Sections

About Us

 
Make a Donation
Fully-Local • Non-Partisan • Public-Service Journalism
 

Panel OKs historic zoning for high-rise building adjacent to Capitol

Wednesday, September 26, 2012 by Elizabeth Pagano

A unanimous move by the Historic Landmark Commission to initiate historic zoning for the Westgate Tower in downtown Austin is already stirring up controversy.

 

On Monday, the commission voted 5-0 to approve historic zoning for the 46-year-old building at 1122 Colorado Street. Chair Laurie Limbacher and Commissioner Terri Myers were absent.

 

The 25-story building is a mix of residential condominiums and commercially owned units, including numerous condos owned by members of the Texas Legislature, trade groups and other movers and shakers wanting easy access to the state Capitol, just steps away.

 

According to Travis County records, the 104 units range in value from $110,482 to $2.1 million.

 

Historic Preservation Officer Steve Sadowsky told the commission that questions about abatement would be decided on a per-condo basis. He said the Westgate Condominium Association had brought forward the request after years of attempts to modify the building. The building was recently listed in the National Register of Historic Places and has Texas Historic Landmark status.

 

Ann Dolce, a director of the Westgate Condominium Association, said that throughout her 11-year board tenure she had seen many threats to the exterior of the building. She said the landmark designation would be a major tool to retain the design and integrity of the building.

 

Dolce cited as threats property owners’ requests to tint windows, install satellite dishes, enclose terraces and remove brick screening. She singled out the board’s greatest concern– attempts by owners to purchase numerous units to obtain control and make decisions about the building.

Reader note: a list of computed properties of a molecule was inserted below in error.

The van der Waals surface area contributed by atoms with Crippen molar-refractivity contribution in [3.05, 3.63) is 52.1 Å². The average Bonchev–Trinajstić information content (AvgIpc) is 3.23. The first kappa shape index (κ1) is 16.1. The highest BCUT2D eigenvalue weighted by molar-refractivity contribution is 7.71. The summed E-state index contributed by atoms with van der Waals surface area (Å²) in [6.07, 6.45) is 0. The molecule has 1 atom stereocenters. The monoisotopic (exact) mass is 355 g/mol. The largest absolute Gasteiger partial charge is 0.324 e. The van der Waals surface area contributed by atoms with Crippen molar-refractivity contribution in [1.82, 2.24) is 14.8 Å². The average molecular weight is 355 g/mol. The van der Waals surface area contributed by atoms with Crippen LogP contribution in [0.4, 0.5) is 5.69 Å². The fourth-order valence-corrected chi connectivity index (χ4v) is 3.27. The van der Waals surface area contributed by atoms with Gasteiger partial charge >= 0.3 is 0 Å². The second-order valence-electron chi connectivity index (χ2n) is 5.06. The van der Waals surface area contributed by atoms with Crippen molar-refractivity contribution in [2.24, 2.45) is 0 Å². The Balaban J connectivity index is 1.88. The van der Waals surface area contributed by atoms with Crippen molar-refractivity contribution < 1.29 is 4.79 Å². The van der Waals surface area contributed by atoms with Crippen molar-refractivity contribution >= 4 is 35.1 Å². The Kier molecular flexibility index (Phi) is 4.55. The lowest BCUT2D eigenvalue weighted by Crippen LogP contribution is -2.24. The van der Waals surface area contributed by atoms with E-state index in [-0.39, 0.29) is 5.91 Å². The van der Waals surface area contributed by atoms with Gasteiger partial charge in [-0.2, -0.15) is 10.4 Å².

The city and county provide property tax abatements of up to $2,500 per year for residential properties designated as “historic.” Austin Independent School District caps tax credits at $3,500 for newly designated historic properties.

 

Opposing the historic designation, local developer Rick Hardin identified the case as “the poster child illustration of a program run amok,” in a widely distributed email received by In Fact Daily on Tuesday. Hardin wrote that the case was “All about tax breaks. Nothing to do with historic preservation. No risk that this building would EVER be demolished.”

 

“(Westgate) is a high rise condo that would not be allowed to be built today at this scale, in this location,” Hardin continued. “This building has dozens upon dozens of high end residential (and some commercial) condos. The notion that a consensus of all of these owners (and their lenders) could EVER occur to consent to a demolition is ludicrous.”

 

The structure, which was completed in 1966, is the only Austin building by the late architect Edward Durell Stone, famous for his “new formalist” buildings, such as Radio City Music Hall and the Museum of Modern Art in New York City.

 

The Westgate Tower also has a unique history all its own.

 

“This building is the reason for the Capitol view corridors, which has a very long-lasting effect on development in Austin,” said the city’s Sadowsky. “(It’s) something they may not be that proud of, but still, it falls into those historical associations with the history of the city.”

 

State Capitol View Corridors were established in 1983 to preserve existing views of the Texas Capitol. At the time, the Westgate Tower was cited as an example of a building that competed with the view of the Capitol building. Its construction in the 1960s took advantage of an exception to the 200-foot height limit in place at the time by putting in place an increased setback.

 

Commissioner Dan Leary made the motion to initiate historic zoning.

 

“I think it’s a tremendous, tremendous thing. We finally have admitted that this building is worthy of landmarking. At the time it was built, it was not considered the right thing to do in Austin, because of its site, right next to the Capitol Building, and there was a great deal of opposition,” said Leary. “The result of that is that we have what very few cities have, that is a significant view-corridor system in place. And this building is very much responsible for that being in place.”

Join Your Friends and Neighbors

We're a nonprofit news organization, and we put our service to you above all else. That will never change. But public-service journalism requires community support from readers like you. Will you join your friends and neighbors to support our work and mission?

Back to Top